“Each of [these stories] describes the world to its child readers in terms of beauty, friendship, and joy. Their rich but simple language shapes the minds and hearts of their readers by helping them notice what is lovely, love what is beautiful, and value what is loyal and true. A mind filled with [these stories and images] will look on the real world not with indifference but with interest, curiosity, and affection.”

The faces and experiences we see in the stories we read help shape our ideas of what is good, what is beautiful, what is normal, what is valuable and valued.

Also: diverse books, as my newest Instagram follow, Shakira, points out, not only help diverse kids see themselves as the hero of the story — they help my kids see other kids who don’t look like them as the hero of the story. Both are beautiful and important.

With that, here are a few of our favorite children’s books with diverse heroes – and a few we’ve recently added or plan to add to our library! I’ve starred the books with black protagonists, since that is especially important for this moment we’re in.

One note as you pick and choose for your own kiddos, from this list or others: it might sound obvious, but just as I wouldn’t suggest following random black people in an earnest attempt to “diversify your feed,” don’t just buy random kid books that other people are recommending. June loves rainbows, dancing, and puppies, and Shep loves trucks and puppies, and I easily found books with black leads featuring all of these things :)

One final note: the books I saw dealing more explicitly with racism and anti-racism were recommended for ages 5 or older, and that feels right to me. I look forward to adding our picks in this category to updated book lists in the future!

Books we own and love:
The Not-So-Faraway Adventure by Andrew Larson
Corduroy* by Don Freeman
The Girl Who Loved Wild Horses by Paul Goble
The Snowy Day* by Ezra Jack Keats
The Night Is Yours* by Abdul-Razak Zachariah
This is How We Do It* by Matt Lamothe
How My Parents Learned to Eat by Ina Friedman
A Hundred Billion Trillion Stars* by Seth Fishman (my brother-in-law!!)
Max and the Tag-Along Moon* by Floyd Cooper
Mufaro’s Beautiful Daughters* by John Steptoe
When God Made You* by Matthew Paul Turner (I love this one SO MUCH! The rhymes and message are just beautiful and it is my go-to baby gift these days!)

Books I added this week:
Black is a Rainbow Color* by Angela Joy
Me & Mama* by Cozbi Cabrera (This one doesn’t come out until August, but it looks so sweet! June is in a mama phase and I think she’ll just love this one.)
Love is a Truck* by Amy Novesky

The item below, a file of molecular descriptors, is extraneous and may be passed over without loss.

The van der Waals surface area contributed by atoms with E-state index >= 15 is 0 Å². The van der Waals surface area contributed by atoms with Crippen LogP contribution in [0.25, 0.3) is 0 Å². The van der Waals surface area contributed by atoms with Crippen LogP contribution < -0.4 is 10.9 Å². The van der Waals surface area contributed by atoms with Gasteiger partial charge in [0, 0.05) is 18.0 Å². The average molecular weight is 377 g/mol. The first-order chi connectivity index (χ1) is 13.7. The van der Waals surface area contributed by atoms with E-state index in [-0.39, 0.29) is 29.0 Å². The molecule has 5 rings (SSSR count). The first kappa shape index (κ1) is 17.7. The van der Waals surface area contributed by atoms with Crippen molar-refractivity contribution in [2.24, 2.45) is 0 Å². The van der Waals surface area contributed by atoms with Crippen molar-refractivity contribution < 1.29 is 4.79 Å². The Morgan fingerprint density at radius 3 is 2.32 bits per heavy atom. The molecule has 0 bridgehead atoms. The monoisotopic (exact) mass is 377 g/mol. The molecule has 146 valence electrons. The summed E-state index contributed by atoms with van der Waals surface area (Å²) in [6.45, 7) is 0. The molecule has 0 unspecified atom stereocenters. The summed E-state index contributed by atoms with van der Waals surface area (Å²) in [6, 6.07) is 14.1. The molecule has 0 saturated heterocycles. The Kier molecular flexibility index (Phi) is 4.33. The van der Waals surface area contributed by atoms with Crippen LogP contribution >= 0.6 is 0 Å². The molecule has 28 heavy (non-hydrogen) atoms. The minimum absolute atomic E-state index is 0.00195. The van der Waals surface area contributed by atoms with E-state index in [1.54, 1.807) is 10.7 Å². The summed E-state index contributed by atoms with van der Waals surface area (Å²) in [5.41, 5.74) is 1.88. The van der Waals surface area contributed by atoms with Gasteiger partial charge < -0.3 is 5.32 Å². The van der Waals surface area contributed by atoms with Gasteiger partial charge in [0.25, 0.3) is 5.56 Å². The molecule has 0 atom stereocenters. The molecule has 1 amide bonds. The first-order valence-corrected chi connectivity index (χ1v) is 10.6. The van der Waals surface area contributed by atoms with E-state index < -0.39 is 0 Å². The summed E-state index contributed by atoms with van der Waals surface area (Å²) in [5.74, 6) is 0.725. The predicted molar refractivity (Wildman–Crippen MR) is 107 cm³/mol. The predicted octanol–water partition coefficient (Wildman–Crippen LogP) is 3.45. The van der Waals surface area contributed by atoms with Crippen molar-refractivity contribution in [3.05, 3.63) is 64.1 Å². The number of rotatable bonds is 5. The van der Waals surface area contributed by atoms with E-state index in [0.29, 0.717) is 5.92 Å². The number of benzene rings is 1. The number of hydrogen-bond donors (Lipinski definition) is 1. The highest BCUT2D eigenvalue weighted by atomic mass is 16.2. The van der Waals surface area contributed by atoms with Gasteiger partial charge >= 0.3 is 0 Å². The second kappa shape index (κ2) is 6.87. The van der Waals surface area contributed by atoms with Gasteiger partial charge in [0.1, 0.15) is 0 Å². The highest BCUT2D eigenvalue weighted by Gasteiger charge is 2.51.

Please, Puppy, Please* by Spike Lee and Tonya Lewis Lee

Other books I’m eyeing for future additions:
The Other Side* by Jacqueline Woodson
Big Hair, Don’t Care* by Crystal Swain-Bates
Lailah’s Lunchbox by Reem Faruqi
Ada Twist, Scientist* by Andrea Beaty
Ruby’s Chinese New Year by Vickie Lee
Rapunzel* by Rachel Isadora
Martin’s Big Words* by Doreen Rappaport
Ready to Fly* by Lea Lyon
Imani’s Moon* by Janay Brown-Wood
Yeh-Shen: A Cinderella Story from China by Ai-Ling Louie
Green on Green* by Dianne White
Mae Among the Stars* by Roda Ahmed
The Yasmin series by Saadia Faruqi (thank you, Sarah!)

For more, I would love to point you toward two accounts I’ve gotten great recommendations from this week and over the years: Here Wee Read and Occasions by Shakira. They both show the inside of many of these books in their Stories, which is so helpful in seeing whether they’d be a good fit for your family!

Friends, I’d love to hear: what children’s books with diverse characters do you love at your house? Or, if you don’t have kids, what grown-up books with diverse characters have you read and loved? I’d love to do a round-up of some of those favorites soon!

Though I’ve linked to Amazon for ease of shopping, I chose not to use affiliate links today. I’m grateful to the ladies mentioned above and others for sharing so many great books with me, and would love to point you toward their accounts to purchase through their affiliate links! If you’d prefer, you can also purchase through a Black-owned bookstore. xo

June 2020 goals

2 June 2020

Hello, friends. Like you, I’ve spent the past week in incessant conversation with those around me about what is happening right now. About George Floyd. About Christian Cooper. About the protests and the riots. About you, reading, who might not be white. I have been praying, listening, thinking, reading, and talking to those closest to me. I have been asking (sometimes hourly) for a fresh heart: one that is willing to sit with the pain of others, to turn away from feeling offended, to quiet my own needs, to be humbled (again and then again).